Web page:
Frederick William Jowett
Pioneering Socialist, founder member and
President of the ILP, Member of Parliament for
East Bradford from 1922 to 1924, and 1929 to
1931, Frederick Jowett, attended evening classes
in Weaving and Design at Bradford Technical
College during the 1880s.
Frederick was born in Bradford in 1864. Although he would later be inspired by the ideas of William Morris, his Socialism stemmed from witnessing the constant struggle of his hardworking parents against poverty and insanitary conditions, which saw 2 of his 7 siblings die in infancy. The family only survived because Fred and the other 2 eldest children started work at the mill where their father was foreman when they were only 8.
Fred was made overlooker when he was 22 and studied
Weaving and Design in the evenings at Bradford Technical
College which enabled his promotion to manager of William
Leach’s mill. But a different sort of leadership beckoned.
Following his support for the Manningham Mills strikers, in 1892 he was instrumental in setting up the Labour Church in Bradford, was the first Socialist to be elected to Bradford council and along with Margaret McMillan, was one of the founder members the Bradford Branch of the Independent Labour Party in 1892. The urgent needs of reforming work on the Council conflicted with his employment and the mill’s owner promised to double his salary if he would give up politics and devote himself to the mill. ILP members contributed to a fund that paid Fred £2 per week to support his family so he could give up his textiles career and devote all his attentions to the necessary work in Bradford for the next 15 years.
In the 1900 General Election Fred was narrowly beaten as an ILP candidate due to his vocal opposition to the Boer War, although as a councillor he made significant improvements locally which became national models, introducing free school meals and council housing in place of the city’s worst slums. Fred was elected MP for Bradford East in 1906 and used his maiden speech to argue that free school meals should be extended throughout the country. JB Priestley was such an admirer of Fred that many years later he wrote “I wish I had known Fred Jowett intimately,” recalling his father’s close acquaintance when Fred set up the country’s first ever school meals at Green Lane School where he was head. Priestley described Fred as a great but underestimated man of great integrity.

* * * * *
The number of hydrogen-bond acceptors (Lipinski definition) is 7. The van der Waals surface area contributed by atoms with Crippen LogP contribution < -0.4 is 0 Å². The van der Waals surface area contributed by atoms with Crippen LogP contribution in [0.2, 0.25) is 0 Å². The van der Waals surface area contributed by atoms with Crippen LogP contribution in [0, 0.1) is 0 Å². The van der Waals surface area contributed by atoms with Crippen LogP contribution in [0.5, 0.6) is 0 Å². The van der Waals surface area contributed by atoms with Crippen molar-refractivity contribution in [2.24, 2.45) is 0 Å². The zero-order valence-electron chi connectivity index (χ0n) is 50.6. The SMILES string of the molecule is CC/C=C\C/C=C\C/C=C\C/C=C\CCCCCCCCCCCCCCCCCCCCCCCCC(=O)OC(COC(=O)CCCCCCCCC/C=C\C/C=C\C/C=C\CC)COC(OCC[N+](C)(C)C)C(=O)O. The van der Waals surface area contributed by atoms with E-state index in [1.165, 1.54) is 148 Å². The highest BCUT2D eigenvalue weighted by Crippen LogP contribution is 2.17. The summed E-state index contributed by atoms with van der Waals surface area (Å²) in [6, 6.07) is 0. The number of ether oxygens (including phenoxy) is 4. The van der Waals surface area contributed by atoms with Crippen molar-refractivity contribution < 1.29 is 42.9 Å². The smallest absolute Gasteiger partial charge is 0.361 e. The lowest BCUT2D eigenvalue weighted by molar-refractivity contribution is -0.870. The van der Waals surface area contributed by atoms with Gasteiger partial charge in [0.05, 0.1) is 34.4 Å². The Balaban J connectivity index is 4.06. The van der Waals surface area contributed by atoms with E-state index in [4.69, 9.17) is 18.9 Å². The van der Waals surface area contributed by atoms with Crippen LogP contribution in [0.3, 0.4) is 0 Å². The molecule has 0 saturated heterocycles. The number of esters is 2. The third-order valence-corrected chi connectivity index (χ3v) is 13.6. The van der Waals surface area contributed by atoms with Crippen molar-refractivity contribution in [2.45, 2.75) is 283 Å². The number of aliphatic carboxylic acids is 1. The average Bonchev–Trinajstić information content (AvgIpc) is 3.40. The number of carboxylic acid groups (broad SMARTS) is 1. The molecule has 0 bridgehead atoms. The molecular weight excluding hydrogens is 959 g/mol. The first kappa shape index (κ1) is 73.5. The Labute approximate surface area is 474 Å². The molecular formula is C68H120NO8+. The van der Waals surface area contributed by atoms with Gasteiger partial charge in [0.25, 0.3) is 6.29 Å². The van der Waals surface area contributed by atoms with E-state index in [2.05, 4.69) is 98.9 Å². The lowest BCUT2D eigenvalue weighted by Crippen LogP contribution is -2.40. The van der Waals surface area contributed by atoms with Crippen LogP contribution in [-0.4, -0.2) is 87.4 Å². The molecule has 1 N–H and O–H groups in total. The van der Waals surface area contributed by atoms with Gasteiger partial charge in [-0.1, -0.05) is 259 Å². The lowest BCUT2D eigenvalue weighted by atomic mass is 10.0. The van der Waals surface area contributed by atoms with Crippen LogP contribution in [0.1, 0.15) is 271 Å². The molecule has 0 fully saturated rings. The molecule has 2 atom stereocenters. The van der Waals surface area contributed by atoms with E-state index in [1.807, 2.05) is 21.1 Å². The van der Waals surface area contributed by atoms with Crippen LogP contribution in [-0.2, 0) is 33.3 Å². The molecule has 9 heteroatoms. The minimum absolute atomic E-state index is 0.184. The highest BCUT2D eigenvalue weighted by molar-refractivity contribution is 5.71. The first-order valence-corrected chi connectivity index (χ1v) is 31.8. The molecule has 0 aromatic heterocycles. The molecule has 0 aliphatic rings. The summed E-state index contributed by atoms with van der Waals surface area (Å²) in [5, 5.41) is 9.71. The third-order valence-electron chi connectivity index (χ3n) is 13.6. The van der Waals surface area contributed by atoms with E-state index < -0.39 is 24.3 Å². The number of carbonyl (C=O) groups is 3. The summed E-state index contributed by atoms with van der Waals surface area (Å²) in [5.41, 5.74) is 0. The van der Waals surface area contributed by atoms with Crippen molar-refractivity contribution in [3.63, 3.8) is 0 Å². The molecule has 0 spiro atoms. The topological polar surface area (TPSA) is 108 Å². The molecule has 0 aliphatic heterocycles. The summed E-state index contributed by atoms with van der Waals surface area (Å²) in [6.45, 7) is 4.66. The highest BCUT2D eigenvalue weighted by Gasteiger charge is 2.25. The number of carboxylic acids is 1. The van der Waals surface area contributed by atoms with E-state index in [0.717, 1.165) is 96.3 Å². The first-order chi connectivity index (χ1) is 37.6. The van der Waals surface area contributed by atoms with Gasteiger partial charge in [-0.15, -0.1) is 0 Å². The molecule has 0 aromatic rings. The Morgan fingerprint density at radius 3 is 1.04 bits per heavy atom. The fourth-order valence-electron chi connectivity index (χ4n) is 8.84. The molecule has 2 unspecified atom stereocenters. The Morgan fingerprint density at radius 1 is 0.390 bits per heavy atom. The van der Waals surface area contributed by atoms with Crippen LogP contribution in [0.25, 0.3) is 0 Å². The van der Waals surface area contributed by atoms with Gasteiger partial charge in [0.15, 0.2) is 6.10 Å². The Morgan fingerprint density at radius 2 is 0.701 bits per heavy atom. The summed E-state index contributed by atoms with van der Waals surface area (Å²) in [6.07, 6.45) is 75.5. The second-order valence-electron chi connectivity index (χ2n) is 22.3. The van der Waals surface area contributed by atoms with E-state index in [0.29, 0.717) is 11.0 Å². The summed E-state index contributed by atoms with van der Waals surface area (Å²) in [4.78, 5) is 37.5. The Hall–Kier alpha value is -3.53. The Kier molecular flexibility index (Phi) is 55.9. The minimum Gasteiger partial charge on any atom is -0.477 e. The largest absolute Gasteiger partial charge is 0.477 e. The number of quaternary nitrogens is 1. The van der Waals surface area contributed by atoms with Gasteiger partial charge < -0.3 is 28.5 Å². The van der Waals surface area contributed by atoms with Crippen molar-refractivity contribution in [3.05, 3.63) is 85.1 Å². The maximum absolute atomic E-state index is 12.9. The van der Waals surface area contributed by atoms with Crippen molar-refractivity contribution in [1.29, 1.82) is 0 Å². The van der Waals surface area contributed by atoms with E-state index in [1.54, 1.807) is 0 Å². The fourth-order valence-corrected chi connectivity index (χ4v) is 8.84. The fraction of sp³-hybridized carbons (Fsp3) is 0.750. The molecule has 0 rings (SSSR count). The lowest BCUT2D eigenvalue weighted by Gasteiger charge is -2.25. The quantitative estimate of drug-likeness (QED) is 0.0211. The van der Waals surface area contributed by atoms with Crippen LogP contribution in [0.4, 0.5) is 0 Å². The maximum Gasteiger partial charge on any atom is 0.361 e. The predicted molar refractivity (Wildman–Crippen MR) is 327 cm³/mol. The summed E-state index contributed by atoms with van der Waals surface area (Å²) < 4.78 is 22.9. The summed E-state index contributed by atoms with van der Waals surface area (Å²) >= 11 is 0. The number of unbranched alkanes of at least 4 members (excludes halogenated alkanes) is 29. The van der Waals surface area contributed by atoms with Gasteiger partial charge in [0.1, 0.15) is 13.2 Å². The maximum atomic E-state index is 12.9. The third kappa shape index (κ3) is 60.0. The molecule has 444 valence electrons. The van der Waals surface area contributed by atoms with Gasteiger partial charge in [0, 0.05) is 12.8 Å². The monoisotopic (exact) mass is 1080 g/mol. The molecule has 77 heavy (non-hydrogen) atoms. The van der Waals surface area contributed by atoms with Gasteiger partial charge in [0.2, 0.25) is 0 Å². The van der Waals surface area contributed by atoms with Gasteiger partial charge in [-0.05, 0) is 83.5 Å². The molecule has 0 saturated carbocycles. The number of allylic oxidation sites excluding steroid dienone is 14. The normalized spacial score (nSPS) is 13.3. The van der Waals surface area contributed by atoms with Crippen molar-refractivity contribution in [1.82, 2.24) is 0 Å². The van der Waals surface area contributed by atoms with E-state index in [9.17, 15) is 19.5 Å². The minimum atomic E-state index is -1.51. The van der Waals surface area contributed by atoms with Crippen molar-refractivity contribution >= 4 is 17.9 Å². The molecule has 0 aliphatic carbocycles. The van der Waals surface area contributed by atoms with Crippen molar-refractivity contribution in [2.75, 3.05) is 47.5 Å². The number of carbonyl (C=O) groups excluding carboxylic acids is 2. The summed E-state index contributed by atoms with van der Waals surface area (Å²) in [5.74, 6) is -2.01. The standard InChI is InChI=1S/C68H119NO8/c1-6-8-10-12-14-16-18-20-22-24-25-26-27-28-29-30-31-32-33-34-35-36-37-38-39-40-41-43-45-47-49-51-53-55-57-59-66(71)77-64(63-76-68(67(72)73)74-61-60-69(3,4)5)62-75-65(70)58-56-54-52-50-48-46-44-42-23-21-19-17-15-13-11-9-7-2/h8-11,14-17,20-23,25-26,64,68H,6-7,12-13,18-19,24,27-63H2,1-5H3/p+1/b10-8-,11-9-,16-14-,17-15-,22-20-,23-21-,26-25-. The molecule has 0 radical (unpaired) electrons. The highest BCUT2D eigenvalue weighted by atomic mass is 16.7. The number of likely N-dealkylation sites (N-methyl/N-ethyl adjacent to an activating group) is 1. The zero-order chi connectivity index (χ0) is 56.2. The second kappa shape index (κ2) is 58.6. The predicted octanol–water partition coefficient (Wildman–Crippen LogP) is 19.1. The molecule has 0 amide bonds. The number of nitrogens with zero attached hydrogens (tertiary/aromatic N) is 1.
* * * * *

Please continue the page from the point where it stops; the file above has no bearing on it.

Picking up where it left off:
He stuck fast by his principles, never clinging to power if it meant compromising his deeply held Socialist beliefs. He was elected Chairman of the ILP in 1909, though he later resigned following a dispute about policy with Ramsay McDonald. He lost his seat at the General Election in 1918, when his opposition to WWI proved unpopular, although he had always supported the troops but argued against the war. He was re-elected in 1922 and became First Commissioner of Works in Britain’s first Labour government in 1924 but lost his seat in the General Election later that year.
His report Socialism in Our Time produced in 1926, called for a national minimum income and full Socialism but this was not endorsed by Ramsay MacDonald, generating a rift. Although Fred was re-elected in 1929 he was not given a cabinet position. Jowett opposed the formation of the National Government and as a result lost his seat in the 1931 General Election. The following year Jowett and the Independent Labour Party broke with the Labour Party.
Fred and the ILP opposed Britain’s involvement in WWII. Fred had devoted so much of his political career to arguing against war but did not live to see the end of hostilities, dying in February 1944.
Copyright picture courtesy of the Telegraph & Argus, Bradford